I found an article by Bob O’Neil, Executive Director of the International City/County Management Association, to be a window to a new era for management and spoke directly to my own understanding of how much government management needs to change. He wrote an article back in September of 2011 on “A New Model For Management” under ICMA’s News & Events tab. The article speaks volumes as to the difference in investment priorities between Singapore and China and the urban condition of U.S. infrastructure. In the former they are building double helix bridges, engineering design marvels that connect bustling urban centers to commerce and urban culture. In the latter, we have peeling paint on the elevated train stations in Chicago, IL that exemplifies the lack of reinvestment in our urban infrastructure of the past century. The weakness in bringing key decisions forward and planning effectively for reinvestment is, according to Mr. O’Neil, a lack or absence of professional management.
A study by IBM’s David Edwards of 100 of the largest U.S. cities in a white paper entitled, “Smarter, Faster, Cheaper,” compared council-manager forms of government to strong mayor government and found the former to be 10 percent more efficient. Essentially, the study suggests that promoting professional management that is non-partisan can lead to more effective and strategic decisionmaking regarding the operation and management of government.
Top down, pyramidal management structures that follow a traditional model of control, obedience and punishment for failure will need to give way to a new paradigm. The new management structure endorses the delegation of authority, communication with the whole organization, participation in decision-making at key levels, embracing new technology and social media, investment in employee training regimens, more risk taking by managers and learning from your mistakes. The manager will act as the visionary and champion of these new systems providing analysis of actual performance based on key metrics that allow decisions for prioritizing service delivery and capital reinvestment.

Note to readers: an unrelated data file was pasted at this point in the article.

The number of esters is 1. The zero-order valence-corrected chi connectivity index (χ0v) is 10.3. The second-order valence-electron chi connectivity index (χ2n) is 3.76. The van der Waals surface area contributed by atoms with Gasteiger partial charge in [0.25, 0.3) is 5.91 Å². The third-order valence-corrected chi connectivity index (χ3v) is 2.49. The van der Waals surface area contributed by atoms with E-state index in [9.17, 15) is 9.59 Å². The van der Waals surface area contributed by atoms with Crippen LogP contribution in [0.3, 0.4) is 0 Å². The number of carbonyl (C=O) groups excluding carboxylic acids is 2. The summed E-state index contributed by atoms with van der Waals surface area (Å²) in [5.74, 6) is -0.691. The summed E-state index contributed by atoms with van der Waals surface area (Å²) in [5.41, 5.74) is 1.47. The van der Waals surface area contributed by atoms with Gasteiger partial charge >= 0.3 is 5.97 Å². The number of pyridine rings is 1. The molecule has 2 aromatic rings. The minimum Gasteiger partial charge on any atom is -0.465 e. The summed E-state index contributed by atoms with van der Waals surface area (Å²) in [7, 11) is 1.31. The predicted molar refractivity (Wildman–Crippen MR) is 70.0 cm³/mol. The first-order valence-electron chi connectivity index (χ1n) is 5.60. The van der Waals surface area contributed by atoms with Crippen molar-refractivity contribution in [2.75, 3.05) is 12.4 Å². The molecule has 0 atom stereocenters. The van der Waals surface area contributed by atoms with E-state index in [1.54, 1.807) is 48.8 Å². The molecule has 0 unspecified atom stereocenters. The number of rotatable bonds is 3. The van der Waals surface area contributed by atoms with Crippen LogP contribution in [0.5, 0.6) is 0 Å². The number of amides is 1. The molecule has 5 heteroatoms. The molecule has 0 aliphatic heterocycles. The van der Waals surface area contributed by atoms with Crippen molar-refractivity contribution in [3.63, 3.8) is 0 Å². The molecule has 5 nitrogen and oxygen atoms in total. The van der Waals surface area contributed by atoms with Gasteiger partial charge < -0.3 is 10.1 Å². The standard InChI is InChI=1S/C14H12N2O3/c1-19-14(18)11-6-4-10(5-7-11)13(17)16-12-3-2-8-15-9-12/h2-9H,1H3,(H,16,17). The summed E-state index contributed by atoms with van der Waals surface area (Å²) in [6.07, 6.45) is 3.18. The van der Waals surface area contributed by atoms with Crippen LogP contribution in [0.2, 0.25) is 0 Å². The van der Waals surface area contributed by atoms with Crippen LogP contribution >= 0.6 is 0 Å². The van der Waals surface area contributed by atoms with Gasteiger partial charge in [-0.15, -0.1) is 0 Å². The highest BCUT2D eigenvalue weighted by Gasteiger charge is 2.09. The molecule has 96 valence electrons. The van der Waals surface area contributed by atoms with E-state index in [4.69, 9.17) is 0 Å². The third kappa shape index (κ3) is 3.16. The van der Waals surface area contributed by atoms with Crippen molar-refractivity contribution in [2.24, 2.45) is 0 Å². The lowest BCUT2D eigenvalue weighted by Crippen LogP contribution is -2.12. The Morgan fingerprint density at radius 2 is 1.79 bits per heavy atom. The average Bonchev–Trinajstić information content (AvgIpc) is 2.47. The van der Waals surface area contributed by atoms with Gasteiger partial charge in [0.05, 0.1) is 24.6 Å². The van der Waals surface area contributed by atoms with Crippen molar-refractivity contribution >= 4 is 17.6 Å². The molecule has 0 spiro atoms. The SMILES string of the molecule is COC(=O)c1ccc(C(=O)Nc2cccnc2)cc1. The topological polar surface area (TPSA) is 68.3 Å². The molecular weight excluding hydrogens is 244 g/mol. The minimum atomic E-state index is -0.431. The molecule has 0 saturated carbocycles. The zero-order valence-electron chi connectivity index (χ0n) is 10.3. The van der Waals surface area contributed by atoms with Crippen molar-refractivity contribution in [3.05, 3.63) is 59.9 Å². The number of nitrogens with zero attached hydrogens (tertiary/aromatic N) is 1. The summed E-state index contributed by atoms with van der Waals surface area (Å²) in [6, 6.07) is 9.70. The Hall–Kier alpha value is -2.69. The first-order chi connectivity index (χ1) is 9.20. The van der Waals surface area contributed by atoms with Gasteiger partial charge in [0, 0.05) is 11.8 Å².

Local government is at a cross roads brought on more forcefully by the current fiscal environment. The old ways of decision making that favor central control are not flexible enough for addressing the new complexities of a modern society. Municipalities/cities today need to plan for long-term sustainability that emphasizes efficiency, technology and communication. This will be the new standard.